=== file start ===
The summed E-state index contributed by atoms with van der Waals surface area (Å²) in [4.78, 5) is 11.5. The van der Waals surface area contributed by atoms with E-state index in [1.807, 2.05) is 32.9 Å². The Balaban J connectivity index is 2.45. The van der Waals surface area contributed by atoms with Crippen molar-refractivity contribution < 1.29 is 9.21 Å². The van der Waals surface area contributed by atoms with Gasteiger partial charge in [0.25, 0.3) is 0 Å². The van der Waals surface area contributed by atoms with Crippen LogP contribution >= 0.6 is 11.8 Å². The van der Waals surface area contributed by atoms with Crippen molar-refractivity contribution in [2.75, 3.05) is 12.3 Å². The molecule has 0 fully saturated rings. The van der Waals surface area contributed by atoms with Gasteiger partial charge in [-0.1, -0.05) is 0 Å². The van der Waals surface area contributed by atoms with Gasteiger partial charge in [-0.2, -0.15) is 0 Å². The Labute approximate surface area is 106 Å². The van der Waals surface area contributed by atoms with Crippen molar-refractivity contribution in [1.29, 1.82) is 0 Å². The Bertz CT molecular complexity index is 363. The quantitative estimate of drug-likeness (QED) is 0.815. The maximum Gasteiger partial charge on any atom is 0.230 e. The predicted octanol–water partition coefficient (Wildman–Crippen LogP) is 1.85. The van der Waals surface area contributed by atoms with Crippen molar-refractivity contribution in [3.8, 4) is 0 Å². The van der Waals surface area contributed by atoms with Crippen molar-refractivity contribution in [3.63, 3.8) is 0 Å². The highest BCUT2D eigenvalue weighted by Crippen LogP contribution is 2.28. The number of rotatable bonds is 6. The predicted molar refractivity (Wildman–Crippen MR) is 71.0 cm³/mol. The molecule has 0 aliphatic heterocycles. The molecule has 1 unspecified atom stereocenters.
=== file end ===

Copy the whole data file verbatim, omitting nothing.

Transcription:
The summed E-state index contributed by atoms with van der Waals surface area (Å²) in [4.78, 5) is 11.5. The van der Waals surface area contributed by atoms with E-state index in [1.807, 2.05) is 32.9 Å². The Balaban J connectivity index is 2.45. The van der Waals surface area contributed by atoms with Crippen molar-refractivity contribution < 1.29 is 9.21 Å². The van der Waals surface area contributed by atoms with Gasteiger partial charge in [0.25, 0.3) is 0 Å². The van der Waals surface area contributed by atoms with Crippen LogP contribution >= 0.6 is 11.8 Å². The van der Waals surface area contributed by atoms with Crippen molar-refractivity contribution in [2.75, 3.05) is 12.3 Å². The molecule has 0 fully saturated rings. The van der Waals surface area contributed by atoms with Gasteiger partial charge in [-0.1, -0.05) is 0 Å². The van der Waals surface area contributed by atoms with Gasteiger partial charge in [-0.2, -0.15) is 0 Å². The Labute approximate surface area is 106 Å². The van der Waals surface area contributed by atoms with Crippen molar-refractivity contribution in [1.29, 1.82) is 0 Å². The Bertz CT molecular complexity index is 363. The quantitative estimate of drug-likeness (QED) is 0.815. The maximum Gasteiger partial charge on any atom is 0.230 e. The predicted octanol–water partition coefficient (Wildman–Crippen LogP) is 1.85. The van der Waals surface area contributed by atoms with Crippen molar-refractivity contribution in [3.8, 4) is 0 Å². The van der Waals surface area contributed by atoms with Crippen molar-refractivity contribution in [3.63, 3.8) is 0 Å². The highest BCUT2D eigenvalue weighted by Crippen LogP contribution is 2.28. The number of rotatable bonds is 6. The predicted molar refractivity (Wildman–Crippen MR) is 71.0 cm³/mol. The molecule has 0 aliphatic heterocycles. The molecule has 1 unspecified atom stereocenters.